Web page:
Dimetrodon, a reptile with a sail Dimetrodon, a reptile with a sail

2010-03-20 15:05:40

The first fossil remains of Dimetrodon were discovered in the United States by the American paleontologist Edward Drinker Cope in 1878. Dimetrodon was a pelycosaur reptile, closer to mammals than to modern reptiles, as evidenced by its teeth; In Dimetrodon, the different types of teeth characteristic of mammals had already begun to be differentiated: it had conical and pointed canines, with which it tore the meat of its prey, and other flat and very sharp teeth, which were used to cut the meat into pieces. smaller, which facilitated digestion. Its name means “teeth of two sizes.” Dimetrodon was a large predator, measuring three and a half meters in length and weighing more than two hundred kilos, which lived between 280 and 265 million years ago on the supercontinent of Pangea. Its most prominent feature was a large, bell-shaped dorsal sail, which rose from its neck to the tail-head. This sail was a layer of skin covered by numerous blood vessels and held in place by long spines that extended upwards from the spinal column, reaching a meter in height in the central part.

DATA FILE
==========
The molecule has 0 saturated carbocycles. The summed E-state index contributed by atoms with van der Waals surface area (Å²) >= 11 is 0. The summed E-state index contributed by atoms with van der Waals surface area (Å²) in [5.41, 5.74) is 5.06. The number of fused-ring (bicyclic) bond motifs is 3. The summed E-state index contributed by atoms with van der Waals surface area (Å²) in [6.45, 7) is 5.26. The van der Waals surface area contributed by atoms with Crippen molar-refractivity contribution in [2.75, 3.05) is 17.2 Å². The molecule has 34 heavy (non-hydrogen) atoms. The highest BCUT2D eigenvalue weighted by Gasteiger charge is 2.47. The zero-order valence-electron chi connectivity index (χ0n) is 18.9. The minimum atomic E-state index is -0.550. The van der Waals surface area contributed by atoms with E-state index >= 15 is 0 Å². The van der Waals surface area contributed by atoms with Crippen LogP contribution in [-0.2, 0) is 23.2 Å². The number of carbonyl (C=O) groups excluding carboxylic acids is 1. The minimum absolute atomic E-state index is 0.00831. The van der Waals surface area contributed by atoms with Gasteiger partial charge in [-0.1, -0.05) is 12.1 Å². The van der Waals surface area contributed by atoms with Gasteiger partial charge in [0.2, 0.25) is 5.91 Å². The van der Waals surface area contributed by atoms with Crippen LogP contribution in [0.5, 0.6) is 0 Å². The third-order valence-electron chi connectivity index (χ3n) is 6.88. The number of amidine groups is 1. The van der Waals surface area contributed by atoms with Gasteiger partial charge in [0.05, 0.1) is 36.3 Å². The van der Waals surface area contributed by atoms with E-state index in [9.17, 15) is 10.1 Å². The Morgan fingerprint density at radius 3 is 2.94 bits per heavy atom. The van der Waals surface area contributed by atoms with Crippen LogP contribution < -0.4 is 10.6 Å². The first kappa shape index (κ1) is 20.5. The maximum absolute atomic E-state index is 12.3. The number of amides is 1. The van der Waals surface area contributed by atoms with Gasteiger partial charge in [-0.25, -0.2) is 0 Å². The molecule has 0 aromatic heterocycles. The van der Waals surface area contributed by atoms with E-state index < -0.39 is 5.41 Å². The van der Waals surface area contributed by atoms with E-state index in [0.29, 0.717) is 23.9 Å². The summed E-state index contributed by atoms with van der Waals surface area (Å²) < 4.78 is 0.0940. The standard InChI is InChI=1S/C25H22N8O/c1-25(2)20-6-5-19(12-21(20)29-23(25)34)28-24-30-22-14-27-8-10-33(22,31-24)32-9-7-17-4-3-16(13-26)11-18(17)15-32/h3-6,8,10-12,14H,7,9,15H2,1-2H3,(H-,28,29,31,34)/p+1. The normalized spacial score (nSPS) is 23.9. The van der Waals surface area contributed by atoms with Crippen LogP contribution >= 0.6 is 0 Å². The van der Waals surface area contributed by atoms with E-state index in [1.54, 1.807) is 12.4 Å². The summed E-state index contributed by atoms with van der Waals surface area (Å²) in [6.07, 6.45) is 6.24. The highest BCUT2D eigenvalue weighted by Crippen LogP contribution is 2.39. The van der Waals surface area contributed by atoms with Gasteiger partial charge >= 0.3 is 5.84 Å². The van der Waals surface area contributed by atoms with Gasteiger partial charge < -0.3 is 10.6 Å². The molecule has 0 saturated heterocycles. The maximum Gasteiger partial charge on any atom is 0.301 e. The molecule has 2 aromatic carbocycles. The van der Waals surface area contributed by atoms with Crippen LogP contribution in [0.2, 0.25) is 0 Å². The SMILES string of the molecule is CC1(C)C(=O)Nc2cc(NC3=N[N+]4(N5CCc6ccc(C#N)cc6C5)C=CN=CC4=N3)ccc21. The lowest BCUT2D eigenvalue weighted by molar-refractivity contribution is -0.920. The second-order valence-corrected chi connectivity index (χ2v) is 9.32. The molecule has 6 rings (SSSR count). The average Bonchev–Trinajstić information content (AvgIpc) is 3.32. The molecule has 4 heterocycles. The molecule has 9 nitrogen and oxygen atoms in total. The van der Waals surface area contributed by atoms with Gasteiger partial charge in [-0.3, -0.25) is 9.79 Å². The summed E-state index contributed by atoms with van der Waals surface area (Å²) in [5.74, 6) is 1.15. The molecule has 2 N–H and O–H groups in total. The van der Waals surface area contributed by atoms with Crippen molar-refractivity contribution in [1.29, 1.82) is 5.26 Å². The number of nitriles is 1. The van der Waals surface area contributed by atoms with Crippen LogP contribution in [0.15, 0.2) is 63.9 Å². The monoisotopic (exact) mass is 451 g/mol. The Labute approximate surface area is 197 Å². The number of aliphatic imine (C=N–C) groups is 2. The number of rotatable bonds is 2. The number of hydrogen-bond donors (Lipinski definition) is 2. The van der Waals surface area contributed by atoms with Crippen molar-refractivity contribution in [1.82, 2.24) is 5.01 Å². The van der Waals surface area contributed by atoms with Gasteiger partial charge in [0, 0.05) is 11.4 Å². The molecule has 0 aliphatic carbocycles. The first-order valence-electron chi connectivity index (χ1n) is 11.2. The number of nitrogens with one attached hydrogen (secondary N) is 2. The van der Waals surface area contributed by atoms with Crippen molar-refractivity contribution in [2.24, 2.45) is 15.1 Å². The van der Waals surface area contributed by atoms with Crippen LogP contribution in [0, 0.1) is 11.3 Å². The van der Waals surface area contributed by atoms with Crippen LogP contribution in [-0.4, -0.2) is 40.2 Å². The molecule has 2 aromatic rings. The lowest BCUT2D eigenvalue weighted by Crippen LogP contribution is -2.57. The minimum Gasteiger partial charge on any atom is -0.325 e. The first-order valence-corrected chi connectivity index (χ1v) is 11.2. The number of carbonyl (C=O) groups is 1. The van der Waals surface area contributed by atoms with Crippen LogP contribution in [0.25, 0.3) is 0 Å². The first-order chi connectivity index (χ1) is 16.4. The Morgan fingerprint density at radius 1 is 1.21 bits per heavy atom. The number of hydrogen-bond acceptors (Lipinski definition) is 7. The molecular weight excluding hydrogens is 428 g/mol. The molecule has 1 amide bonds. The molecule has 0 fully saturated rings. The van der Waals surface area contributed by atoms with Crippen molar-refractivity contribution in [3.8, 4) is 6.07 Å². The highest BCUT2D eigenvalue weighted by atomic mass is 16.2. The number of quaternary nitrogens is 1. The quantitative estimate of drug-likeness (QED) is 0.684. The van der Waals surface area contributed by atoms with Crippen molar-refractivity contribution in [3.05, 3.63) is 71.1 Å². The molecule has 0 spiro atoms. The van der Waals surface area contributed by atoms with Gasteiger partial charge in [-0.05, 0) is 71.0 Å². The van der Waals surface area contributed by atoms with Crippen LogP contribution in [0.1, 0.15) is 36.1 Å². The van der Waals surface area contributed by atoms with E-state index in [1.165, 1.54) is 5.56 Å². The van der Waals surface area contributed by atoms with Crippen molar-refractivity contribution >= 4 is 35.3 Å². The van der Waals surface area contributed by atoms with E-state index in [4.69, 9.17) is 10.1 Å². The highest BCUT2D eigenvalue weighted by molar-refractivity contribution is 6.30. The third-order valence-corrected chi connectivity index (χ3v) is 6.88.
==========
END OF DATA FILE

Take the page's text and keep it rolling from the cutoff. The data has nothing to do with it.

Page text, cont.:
When the first vertebrates colonized the mainland, they encountered a problem: temperature control. The thermal inertia of water is much greater than that of air, so the temperature variations suffered by aquatic animals are much less. The first reptiles, cold-blooded animals, spent the nights torpid and took advantage of the heat of the sun to warm up and resume their activities. In the tropical region where Dimetrodon lived, the nights were cold and the days were hot. Dimetrodon, with its blood-vessel-filled sail exposed to the sun, heated up much faster than its prey. Thus, Dimetrodon could start hunting when its prey was not yet able to escape. #Dimetrodon #reptile #sail


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